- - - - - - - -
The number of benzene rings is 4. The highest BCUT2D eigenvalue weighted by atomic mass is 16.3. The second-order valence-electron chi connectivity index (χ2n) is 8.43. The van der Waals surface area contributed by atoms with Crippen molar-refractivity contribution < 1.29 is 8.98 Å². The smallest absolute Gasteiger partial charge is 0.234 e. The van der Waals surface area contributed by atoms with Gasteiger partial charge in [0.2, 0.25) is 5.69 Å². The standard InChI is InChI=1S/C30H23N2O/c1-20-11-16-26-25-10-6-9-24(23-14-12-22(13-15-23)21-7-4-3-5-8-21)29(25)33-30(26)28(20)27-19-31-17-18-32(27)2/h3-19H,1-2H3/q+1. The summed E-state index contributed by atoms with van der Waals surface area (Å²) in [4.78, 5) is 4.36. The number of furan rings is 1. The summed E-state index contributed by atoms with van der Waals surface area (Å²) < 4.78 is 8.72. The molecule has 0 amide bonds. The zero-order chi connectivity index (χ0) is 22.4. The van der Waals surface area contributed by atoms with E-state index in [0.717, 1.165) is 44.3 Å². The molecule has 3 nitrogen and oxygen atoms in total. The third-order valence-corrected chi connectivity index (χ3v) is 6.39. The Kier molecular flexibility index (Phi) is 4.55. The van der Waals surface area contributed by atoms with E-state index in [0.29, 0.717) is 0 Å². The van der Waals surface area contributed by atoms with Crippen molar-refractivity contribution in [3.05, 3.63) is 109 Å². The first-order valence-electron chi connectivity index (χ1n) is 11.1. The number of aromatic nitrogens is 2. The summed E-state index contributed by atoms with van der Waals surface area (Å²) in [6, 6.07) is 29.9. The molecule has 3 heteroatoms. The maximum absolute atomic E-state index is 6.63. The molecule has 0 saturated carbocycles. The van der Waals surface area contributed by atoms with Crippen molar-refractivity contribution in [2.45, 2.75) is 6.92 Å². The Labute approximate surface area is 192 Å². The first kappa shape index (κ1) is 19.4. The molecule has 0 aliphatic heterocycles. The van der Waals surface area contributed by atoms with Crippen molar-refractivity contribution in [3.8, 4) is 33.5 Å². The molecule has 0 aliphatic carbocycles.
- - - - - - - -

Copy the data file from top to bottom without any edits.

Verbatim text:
The number of benzene rings is 4. The highest BCUT2D eigenvalue weighted by atomic mass is 16.3. The second-order valence-electron chi connectivity index (χ2n) is 8.43. The van der Waals surface area contributed by atoms with Crippen molar-refractivity contribution < 1.29 is 8.98 Å². The smallest absolute Gasteiger partial charge is 0.234 e. The van der Waals surface area contributed by atoms with Gasteiger partial charge in [0.2, 0.25) is 5.69 Å². The standard InChI is InChI=1S/C30H23N2O/c1-20-11-16-26-25-10-6-9-24(23-14-12-22(13-15-23)21-7-4-3-5-8-21)29(25)33-30(26)28(20)27-19-31-17-18-32(27)2/h3-19H,1-2H3/q+1. The summed E-state index contributed by atoms with van der Waals surface area (Å²) in [4.78, 5) is 4.36. The number of furan rings is 1. The summed E-state index contributed by atoms with van der Waals surface area (Å²) < 4.78 is 8.72. The molecule has 0 amide bonds. The zero-order chi connectivity index (χ0) is 22.4. The van der Waals surface area contributed by atoms with E-state index in [0.717, 1.165) is 44.3 Å². The molecule has 3 nitrogen and oxygen atoms in total. The third-order valence-corrected chi connectivity index (χ3v) is 6.39. The Kier molecular flexibility index (Phi) is 4.55. The van der Waals surface area contributed by atoms with E-state index in [0.29, 0.717) is 0 Å². The van der Waals surface area contributed by atoms with Crippen molar-refractivity contribution in [3.05, 3.63) is 109 Å². The first-order valence-electron chi connectivity index (χ1n) is 11.1. The number of aromatic nitrogens is 2. The summed E-state index contributed by atoms with van der Waals surface area (Å²) in [6, 6.07) is 29.9. The molecule has 3 heteroatoms. The maximum absolute atomic E-state index is 6.63. The molecule has 0 saturated carbocycles. The van der Waals surface area contributed by atoms with Crippen molar-refractivity contribution in [2.45, 2.75) is 6.92 Å². The Labute approximate surface area is 192 Å². The first kappa shape index (κ1) is 19.4. The molecule has 0 aliphatic heterocycles. The van der Waals surface area contributed by atoms with Crippen molar-refractivity contribution in [3.8, 4) is 33.5 Å². The molecule has 0 aliphatic carbocycles.